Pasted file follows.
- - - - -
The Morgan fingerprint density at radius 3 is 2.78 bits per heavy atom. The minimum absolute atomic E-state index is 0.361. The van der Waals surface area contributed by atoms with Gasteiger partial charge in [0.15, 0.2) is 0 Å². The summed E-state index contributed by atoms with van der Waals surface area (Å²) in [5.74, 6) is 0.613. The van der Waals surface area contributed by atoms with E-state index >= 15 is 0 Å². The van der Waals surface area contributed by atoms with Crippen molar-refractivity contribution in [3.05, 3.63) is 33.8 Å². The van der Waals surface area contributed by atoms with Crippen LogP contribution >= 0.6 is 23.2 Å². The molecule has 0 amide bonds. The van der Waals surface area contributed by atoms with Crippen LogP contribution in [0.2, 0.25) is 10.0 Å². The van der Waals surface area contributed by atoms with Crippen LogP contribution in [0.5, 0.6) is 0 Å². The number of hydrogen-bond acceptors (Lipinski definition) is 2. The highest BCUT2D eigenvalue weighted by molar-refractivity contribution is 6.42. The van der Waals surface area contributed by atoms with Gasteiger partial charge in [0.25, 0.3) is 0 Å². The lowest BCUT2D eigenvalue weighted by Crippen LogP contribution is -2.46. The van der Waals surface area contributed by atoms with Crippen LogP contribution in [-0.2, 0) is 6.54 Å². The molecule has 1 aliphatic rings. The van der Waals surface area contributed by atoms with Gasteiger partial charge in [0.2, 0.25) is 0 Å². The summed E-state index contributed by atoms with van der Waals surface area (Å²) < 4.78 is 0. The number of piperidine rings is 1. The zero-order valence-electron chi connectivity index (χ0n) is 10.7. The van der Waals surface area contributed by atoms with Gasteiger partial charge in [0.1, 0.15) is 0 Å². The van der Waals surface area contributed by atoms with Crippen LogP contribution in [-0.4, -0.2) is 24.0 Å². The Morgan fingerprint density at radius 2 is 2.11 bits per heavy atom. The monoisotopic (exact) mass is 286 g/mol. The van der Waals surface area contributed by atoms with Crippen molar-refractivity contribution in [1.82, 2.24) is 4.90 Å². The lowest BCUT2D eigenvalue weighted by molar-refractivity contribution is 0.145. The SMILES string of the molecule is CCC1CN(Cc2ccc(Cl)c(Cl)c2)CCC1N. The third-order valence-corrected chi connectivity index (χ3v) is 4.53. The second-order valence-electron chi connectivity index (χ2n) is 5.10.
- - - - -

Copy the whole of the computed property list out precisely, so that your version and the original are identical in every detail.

The Morgan fingerprint density at radius 3 is 2.78 bits per heavy atom. The minimum absolute atomic E-state index is 0.361. The van der Waals surface area contributed by atoms with Gasteiger partial charge in [0.15, 0.2) is 0 Å². The summed E-state index contributed by atoms with van der Waals surface area (Å²) in [5.74, 6) is 0.613. The van der Waals surface area contributed by atoms with E-state index >= 15 is 0 Å². The van der Waals surface area contributed by atoms with Crippen molar-refractivity contribution in [3.05, 3.63) is 33.8 Å². The van der Waals surface area contributed by atoms with Crippen LogP contribution >= 0.6 is 23.2 Å². The molecule has 0 amide bonds. The van der Waals surface area contributed by atoms with Crippen LogP contribution in [0.2, 0.25) is 10.0 Å². The van der Waals surface area contributed by atoms with Crippen LogP contribution in [0.5, 0.6) is 0 Å². The number of hydrogen-bond acceptors (Lipinski definition) is 2. The highest BCUT2D eigenvalue weighted by molar-refractivity contribution is 6.42. The van der Waals surface area contributed by atoms with Gasteiger partial charge in [0.25, 0.3) is 0 Å². The lowest BCUT2D eigenvalue weighted by Crippen LogP contribution is -2.46. The van der Waals surface area contributed by atoms with Crippen LogP contribution in [-0.2, 0) is 6.54 Å². The molecule has 1 aliphatic rings. The van der Waals surface area contributed by atoms with Gasteiger partial charge in [0.2, 0.25) is 0 Å². The summed E-state index contributed by atoms with van der Waals surface area (Å²) < 4.78 is 0. The number of piperidine rings is 1. The zero-order valence-electron chi connectivity index (χ0n) is 10.7. The van der Waals surface area contributed by atoms with Gasteiger partial charge in [0.1, 0.15) is 0 Å². The van der Waals surface area contributed by atoms with Crippen LogP contribution in [-0.4, -0.2) is 24.0 Å². The Morgan fingerprint density at radius 2 is 2.11 bits per heavy atom. The monoisotopic (exact) mass is 286 g/mol. The van der Waals surface area contributed by atoms with Crippen molar-refractivity contribution in [1.82, 2.24) is 4.90 Å². The lowest BCUT2D eigenvalue weighted by molar-refractivity contribution is 0.145. The SMILES string of the molecule is CCC1CN(Cc2ccc(Cl)c(Cl)c2)CCC1N. The third-order valence-corrected chi connectivity index (χ3v) is 4.53. The second-order valence-electron chi connectivity index (χ2n) is 5.10.